This …. changes everything: sin & shalom

Have you noticed the inordinate amount of attention that is given to concerns about sin at the intersection of faith and sexuality?  It seems to be a sticking point for so many. “But it’s sin.” With this short phrase dialogue can be cut off, attempts to understand can be closed, relationships strained, alienation experienced, judgement felt, and accusations, both spoken and unspoken, levied.

Is that all there is to this conversation?  Aren’t we all sinners?  Don’t we all sin – all the time?

How do we determine what is sin anyway?  It seems like things we used to think were sinful – simply aren’t any more.  Riding bikes on Sunday?  Buying a scratch lottery ticket?  Getting remarried after divorce?  Taking someone to court?

Or what about the reality that Christians disagree about what is sinful?  Join the army – or be a pacifist?  Save for retirement as a responsible citizen or give generously to the poor rather than storing up earthly treasures?  A “better safe than sorry” attitude that seems to foster legalism or a “freedom in Christ” disposition that seems to invite license?

And what about the picking and choosing that the majority of Christians do on matters that directly impact their personal life? Surely having sexual intercourse with a female partner when she has her period can’t be sinful – not when we have immediate access to the amenities of indoor plumbing to ensure cleanliness and good hygiene. One pastor told me that he was so sick and tired of the weak and flimsy arguments for full inclusion of LGBTQ+ people in the church – naming shellfish and polyester as two examples.  Because heading over to Red Lobster for shrimp fest is clearly no big deal but two same-sex oriented people covenanting to love and care for each other the rest of their lives, including the bonds of sexual intimacy, is …… well ….. in the eyes of many, unrepentant sin.

You’ve probably heard some different definitions of sin – adding to the complexity of the whole matter.  A common one is “missing the mark” – falling short of God’s best.  Another would focus on the result, “separation from God.”  Some quote the Bible and understand sin to be transgression of the law of God (1 John 3:4) and rebellion against God (Deuteronomy 9:7; Joshua 1:18).  The dictionary additionally offers that sin is a willful or deliberate violation of some religious or moral principle or any reprehensible or regrettable action, behavior, lapse etc.; a great fault of offense.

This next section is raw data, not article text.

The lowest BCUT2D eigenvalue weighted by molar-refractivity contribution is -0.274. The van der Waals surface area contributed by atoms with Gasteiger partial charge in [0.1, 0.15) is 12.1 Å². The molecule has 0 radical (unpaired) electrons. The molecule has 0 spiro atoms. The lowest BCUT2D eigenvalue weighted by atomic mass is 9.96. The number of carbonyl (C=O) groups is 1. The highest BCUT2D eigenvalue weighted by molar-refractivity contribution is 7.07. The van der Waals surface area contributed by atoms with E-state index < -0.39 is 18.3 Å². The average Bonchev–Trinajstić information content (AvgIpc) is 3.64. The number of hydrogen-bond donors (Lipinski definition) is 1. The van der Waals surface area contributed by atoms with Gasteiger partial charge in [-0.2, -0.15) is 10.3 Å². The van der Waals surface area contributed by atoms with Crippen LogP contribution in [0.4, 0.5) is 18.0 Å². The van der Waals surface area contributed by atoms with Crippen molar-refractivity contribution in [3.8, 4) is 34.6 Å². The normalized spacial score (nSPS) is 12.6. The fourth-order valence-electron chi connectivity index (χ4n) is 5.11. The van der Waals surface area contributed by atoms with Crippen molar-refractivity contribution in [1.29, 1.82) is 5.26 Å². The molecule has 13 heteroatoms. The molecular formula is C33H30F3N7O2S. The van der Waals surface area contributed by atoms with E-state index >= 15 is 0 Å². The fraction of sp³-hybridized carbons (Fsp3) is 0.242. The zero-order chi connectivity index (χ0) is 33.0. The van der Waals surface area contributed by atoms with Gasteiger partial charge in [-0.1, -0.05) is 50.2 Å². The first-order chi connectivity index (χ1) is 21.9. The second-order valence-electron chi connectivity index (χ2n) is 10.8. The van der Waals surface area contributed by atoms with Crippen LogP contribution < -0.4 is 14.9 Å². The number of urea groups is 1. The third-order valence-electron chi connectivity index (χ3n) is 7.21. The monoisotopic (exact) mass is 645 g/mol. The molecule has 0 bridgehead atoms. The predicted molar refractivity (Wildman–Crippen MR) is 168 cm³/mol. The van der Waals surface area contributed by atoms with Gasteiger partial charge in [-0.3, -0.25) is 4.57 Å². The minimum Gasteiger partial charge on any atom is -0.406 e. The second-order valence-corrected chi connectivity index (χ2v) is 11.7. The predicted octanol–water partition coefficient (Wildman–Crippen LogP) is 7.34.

Neal Plantinga offers this understanding of sin:  “God hates sin not just because it violates his law but, more substantively, because it violates shalom, because it breaks the peace, because it interferes with the way things are supposed to be.  God is for shalom and therefore against sin.  In short, sin is culpable shalom-breaking.” (A Breviary of Sin.  Eerdmans 1995 p.14 bold emphasis mine)

Shalom is the interconnectedness of God, people, and all of creation in justice, fulfillment, and delight – where there is universal flourishing and wholeness.

We are called to participate with God in cultivating shalom.  We are called to join in the reconciling and redeeming work of making things right.  This is the culmination of God’s loving desire for the world from before the beginning of creation itself.

When we live this calling, when we are attuned to both the reality of and the need for shalom, we are free from anxious sin avoidance – and engaged in living in the reality of the Kingdom of God, both here and not yet fully realized.

I don’t know about you, but my early years in the Christian community were marked by somber warnings, shame and fear-based motivation, and regular reminders of the torturous suffering my sin caused the crucified Christ.  The notion of total depravity, connected to the doctrine of original sin, emphasized that the human heart is “utt